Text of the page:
On the day Christopher Tirone turned 12, his classmates at Candlewood Middle School in Dix Hills sang him the Happy Birthday song in Chinese.
Christopher and the other sixth-graders in his class in the Half Hollow Hills School District represent the second year that the district has offered Mandarin Chinese to its students.
"At first my family wanted me to take Italian, but I took the Chinese classes and I liked it," Christopher said.
Educators there say that with the rise of China in global prominence, students should have the option of learning Chinese. Half Hollow Hills also offers the more traditional Romance languages of Spanish, French and Italian, said Francesco L. Fratto, the district's coordinator of languages other than English and English as a Second Language.
And, they believe that the effort should extend beyond the Half Hollow Hills borders. The district hosted a meeting yesterday for other Long Island educators to familiarize them with Mandarin as well as partner them with resources from New York University, the state Education Department and the China Institute, an organization devoted to advancing a deeper understanding of China.
Dealing with challenges
"This is the direction in which we need to go," said Pat Lo, director of Asian Languages Bilingual/ESL Technical Assistance Center, New York University.
But there are challenges, including a lack of available certified teachers of Mandarin and few textbooks on the market.
Fratto said when the district looked to hire a certified Mandarin teacher, they had only two applicants. Now, their teacher, Ying Zhang, splits her time between two schools, Candlewood and West Hollow Middle School. She teaches about 70 students each day.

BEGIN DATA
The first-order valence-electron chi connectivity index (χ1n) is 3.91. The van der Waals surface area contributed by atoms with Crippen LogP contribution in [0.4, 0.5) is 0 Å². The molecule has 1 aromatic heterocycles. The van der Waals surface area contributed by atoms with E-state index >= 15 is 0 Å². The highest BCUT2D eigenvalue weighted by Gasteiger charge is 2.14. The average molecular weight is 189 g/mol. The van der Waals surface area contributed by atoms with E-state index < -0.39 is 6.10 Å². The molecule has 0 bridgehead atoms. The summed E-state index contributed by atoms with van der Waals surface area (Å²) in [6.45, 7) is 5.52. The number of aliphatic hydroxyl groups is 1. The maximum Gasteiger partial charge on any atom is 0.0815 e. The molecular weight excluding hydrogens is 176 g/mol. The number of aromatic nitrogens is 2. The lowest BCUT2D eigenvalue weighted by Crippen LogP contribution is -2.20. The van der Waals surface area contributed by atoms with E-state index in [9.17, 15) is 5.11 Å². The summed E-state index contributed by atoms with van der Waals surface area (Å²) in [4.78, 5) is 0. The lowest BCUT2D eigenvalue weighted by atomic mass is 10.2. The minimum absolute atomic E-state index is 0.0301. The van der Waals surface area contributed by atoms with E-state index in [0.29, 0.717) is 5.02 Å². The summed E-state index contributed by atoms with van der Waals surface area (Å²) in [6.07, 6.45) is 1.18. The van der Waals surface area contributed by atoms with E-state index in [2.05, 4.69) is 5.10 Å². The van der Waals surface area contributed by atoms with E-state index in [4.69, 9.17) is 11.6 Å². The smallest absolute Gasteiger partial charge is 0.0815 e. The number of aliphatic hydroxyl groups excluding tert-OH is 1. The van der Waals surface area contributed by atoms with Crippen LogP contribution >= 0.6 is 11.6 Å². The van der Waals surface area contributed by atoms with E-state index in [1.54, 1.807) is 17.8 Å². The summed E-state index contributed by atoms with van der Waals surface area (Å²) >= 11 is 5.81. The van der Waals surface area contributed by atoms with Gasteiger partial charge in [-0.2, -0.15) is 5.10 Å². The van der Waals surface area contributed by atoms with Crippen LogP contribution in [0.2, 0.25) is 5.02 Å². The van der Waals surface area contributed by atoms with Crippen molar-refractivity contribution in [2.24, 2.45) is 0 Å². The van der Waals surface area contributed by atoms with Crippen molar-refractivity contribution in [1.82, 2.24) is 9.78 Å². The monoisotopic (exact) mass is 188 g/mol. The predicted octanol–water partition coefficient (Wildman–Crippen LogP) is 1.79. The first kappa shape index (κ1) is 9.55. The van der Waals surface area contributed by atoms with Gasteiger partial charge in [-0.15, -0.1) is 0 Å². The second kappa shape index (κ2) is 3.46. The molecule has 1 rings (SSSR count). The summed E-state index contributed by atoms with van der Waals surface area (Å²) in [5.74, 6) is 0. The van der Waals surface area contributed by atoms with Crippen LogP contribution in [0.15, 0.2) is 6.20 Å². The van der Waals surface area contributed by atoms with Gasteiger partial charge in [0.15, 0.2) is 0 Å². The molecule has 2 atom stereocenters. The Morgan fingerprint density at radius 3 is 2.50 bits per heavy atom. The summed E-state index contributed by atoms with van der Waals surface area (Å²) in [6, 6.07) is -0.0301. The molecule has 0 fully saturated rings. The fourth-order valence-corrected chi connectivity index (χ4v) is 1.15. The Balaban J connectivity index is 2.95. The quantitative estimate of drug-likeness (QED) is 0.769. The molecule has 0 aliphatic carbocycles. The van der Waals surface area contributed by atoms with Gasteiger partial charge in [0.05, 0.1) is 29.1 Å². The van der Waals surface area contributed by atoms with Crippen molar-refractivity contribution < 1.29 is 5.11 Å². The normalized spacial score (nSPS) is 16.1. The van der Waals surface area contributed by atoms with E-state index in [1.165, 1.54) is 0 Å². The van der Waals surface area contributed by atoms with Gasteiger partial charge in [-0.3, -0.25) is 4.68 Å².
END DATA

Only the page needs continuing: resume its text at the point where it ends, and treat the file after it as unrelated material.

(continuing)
Robin Harvey, coordinator for the Center for Developing Chinese Language Teachers at the Steinhardt School of Culture, Education and Human Development at NYU, said 30 students are studying now to get their master's in teaching Mandarin Chinese. Also, Nassau BOCES has helped districts by placing Chinese language teachers.
When Fratto sought textbooks for the class, he ran into challenges as well. American publishers are printing only college-level texts and the secondary level books are published by companies in China with limited supply.
The state does not offer a Regents exam or proficiency exam in Mandarin. Fratto said local districts plan to work together to create a 10th-grade Regents exam and an eighth-grade proficiency exam that will be administered to students. These exams would be based on existing foreign language exams. He said the state has indicated they would recognize the exam and students would be given credit.
In Half Hollow Hills, the sixth-graders who started Chinese this year can continue with the program through their senior year in high school.
By then, their teacher said, they should be able to understand and speak the language very well and hopefully take a Chinese Advanced Placement exam.
"I like the challenge of it," said student Samantha Pierre-Louis, 11. "It's really unique in its own way."